If a media and entertainment company in India doesn't have a regional presence, growth could be limited. After all, 75 per cent Indians speak at least one regional language, and are happy to consume vernacular content. For most broadcast networks regional is more profitable; film studios too find regional films more profitable. The Indian OTT or digital video content industry is also latching on to the regional mode.
From Hotstar to Amazon Prime, Alt Balaji, Arre, and Culture Machine, all of them are actively chalking out their regional strategy. "I want to take Arre to five regional markets - Tamil, Telugu, Kannada, Bengali, Marathi and I want to do it in two years. Each of these markets should have about 10-15 fictional shows by the end of three years," says B. Sai Kumar, Co-Founder, Arre.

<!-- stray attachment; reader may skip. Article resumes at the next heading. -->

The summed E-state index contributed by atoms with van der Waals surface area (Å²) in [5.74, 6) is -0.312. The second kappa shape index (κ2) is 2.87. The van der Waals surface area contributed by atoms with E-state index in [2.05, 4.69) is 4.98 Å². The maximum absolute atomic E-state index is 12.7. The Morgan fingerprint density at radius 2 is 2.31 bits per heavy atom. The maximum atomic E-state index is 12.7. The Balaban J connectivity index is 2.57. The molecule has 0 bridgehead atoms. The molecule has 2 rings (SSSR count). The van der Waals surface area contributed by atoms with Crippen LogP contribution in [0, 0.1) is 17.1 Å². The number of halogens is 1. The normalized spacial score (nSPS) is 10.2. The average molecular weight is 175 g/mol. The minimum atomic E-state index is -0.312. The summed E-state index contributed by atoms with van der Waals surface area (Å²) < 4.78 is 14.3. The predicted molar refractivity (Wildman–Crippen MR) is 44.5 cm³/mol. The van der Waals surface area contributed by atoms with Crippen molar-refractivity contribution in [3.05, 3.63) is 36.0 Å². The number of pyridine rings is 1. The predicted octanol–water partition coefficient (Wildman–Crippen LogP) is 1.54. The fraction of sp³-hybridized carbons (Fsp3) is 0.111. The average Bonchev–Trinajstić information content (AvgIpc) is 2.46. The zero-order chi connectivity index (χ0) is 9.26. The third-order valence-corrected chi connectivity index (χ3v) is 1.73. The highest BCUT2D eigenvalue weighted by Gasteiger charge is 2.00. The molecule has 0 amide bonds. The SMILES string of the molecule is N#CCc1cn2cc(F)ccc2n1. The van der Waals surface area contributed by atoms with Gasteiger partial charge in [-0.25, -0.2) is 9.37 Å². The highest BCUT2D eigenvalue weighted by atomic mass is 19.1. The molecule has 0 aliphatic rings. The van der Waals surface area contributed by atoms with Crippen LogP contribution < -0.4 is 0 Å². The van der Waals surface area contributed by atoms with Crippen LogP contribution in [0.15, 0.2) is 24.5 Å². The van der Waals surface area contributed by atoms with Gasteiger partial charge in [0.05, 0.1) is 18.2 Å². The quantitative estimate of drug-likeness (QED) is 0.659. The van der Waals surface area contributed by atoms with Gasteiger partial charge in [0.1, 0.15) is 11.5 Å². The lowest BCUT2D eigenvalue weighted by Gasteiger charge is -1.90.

Sameer Pitalwalla, CEO, and Co-Founder, Culture Machine, believes that if one doesn't have regional content to offer then scaling-up would be a challenge. His company already has Put Chutney, a Tamil web channel, and the idea is to offer content in other vernacular languages too.
In fact, SVF, one of Bengal's leading entertainment companies, which recently launched a Bengali OTT platform, Hoichoi, plans to launching digital content platforms, not in Hindi but other regional languages.
Neeraj Shrimali, Vice-President at Avendus Capital, however, suggests a bit of caution with regional-only OTT platforms. "My issue with regional content players is - how large they can become? Will they be a $200-$300 million company in the next five years? Only then investors would be interested."
Shrimali says with all the biggest players looking at regional content so aggressively, life will be difficult for regional only players. "It makes more sense for them to give their content to Amazon or Netflix."
The next round of OTT growth in India will surely come from the regional markets, and in all probability, it will be the global 'Big Daddies' who will fight it out in the regional battleground too.